(7) “Educational plant” comprises the educational facilities, site, and site improvements necessary to accommodate students, faculty, administrators, staff, and the activities of the educational program of each plant.
(8) “Educational plant survey” means a systematic study of present educational and ancillary plants and the determination of future needs to provide an appropriate educational program and services for each student based on projected capital outlay FTE’s approved by the Department of Education.
(9) “Feasibility study” means the examination and analysis of information related to projected educational facilities to determine whether they are reasonable and possible.
(10) “Long-range planning” means devising a systematic method based on educational information and needs, carefully analyzed, to provide the facilities to meet the goals and objectives of the educational agency for a period of 5 years.
(11) “Low-energy usage features” means engineering features or devices that supplant or minimize the consumption of fossil fuels by heating equipment and cooling equipment. Such features may include, but are not limited to, high efficiency chillers and boilers, thermal storage tanks, solar energy systems, waste heat recovery systems, and facility load management systems.
(12) “Maintenance and repair” means the upkeep of educational and ancillary plants, including, but not limited to, roof or roofing replacement short of complete replacement of membrane or structure; repainting of interior or exterior surfaces; resurfacing of floors; repair or replacement of glass; repair of hardware, furniture, equipment, electrical fixtures, and plumbing fixtures; and repair or resurfacing of parking lots, roads, and walkways. The term “maintenance and repair” does not include custodial or groundskeeping functions, or renovation except for the replacement of equipment with new equipment of equal systems meeting current code requirements, provided that the replacement item neither places increased demand upon utilities services or structural supports nor adversely affects the function of safety to life systems.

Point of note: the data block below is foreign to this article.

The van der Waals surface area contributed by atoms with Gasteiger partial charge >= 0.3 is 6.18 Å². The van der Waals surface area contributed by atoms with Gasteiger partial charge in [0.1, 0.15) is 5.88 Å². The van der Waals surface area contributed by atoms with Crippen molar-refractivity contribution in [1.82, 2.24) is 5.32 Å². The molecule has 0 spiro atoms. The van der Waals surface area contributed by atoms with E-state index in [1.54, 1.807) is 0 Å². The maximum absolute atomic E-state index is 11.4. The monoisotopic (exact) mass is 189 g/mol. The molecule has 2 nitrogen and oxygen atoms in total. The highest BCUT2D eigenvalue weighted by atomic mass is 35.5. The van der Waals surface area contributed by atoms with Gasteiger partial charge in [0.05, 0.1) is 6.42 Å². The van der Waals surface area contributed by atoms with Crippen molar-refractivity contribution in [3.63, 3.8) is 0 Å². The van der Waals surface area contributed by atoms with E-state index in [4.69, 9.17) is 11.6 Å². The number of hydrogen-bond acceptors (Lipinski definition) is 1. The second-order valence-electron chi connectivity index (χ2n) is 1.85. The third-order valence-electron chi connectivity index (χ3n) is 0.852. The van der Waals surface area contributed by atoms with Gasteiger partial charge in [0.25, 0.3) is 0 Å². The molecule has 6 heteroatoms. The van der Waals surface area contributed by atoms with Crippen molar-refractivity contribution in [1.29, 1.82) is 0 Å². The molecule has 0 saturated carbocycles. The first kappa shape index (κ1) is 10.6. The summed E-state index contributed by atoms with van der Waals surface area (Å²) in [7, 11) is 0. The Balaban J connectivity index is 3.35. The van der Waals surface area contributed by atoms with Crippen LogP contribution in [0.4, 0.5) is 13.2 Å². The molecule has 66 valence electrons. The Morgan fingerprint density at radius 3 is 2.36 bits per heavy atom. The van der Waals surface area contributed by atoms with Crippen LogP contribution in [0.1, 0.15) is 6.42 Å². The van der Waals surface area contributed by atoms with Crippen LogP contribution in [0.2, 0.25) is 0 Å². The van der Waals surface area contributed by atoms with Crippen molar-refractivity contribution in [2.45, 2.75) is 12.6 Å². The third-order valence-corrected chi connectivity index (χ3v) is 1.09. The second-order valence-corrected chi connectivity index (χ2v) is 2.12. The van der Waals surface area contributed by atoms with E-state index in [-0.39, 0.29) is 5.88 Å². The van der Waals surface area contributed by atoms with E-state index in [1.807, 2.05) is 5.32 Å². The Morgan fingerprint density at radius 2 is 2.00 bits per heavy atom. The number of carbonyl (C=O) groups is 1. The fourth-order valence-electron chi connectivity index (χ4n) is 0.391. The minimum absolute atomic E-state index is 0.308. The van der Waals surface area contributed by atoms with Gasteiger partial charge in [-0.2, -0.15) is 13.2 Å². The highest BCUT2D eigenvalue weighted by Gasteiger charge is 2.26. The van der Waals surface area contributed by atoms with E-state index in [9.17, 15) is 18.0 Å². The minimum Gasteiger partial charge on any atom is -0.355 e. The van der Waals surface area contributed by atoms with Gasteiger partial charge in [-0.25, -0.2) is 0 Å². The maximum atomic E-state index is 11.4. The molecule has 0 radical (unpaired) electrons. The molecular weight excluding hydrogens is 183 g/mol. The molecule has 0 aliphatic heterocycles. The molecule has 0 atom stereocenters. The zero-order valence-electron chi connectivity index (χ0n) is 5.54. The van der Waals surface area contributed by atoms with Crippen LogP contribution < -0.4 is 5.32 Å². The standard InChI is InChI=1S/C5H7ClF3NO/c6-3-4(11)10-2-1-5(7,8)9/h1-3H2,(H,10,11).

(13) “Need determination” means the identification of types and amounts of educational facilities necessary to accommodate the educational programs, student population, faculty, administrators, staff, and auxiliary and ancillary services of an educational agency.
(14) “New construction” means any construction of a building or unit of a building in which the entire work is new or an entirely new addition connected to an existing building or which adds additional square footage to the space inventory.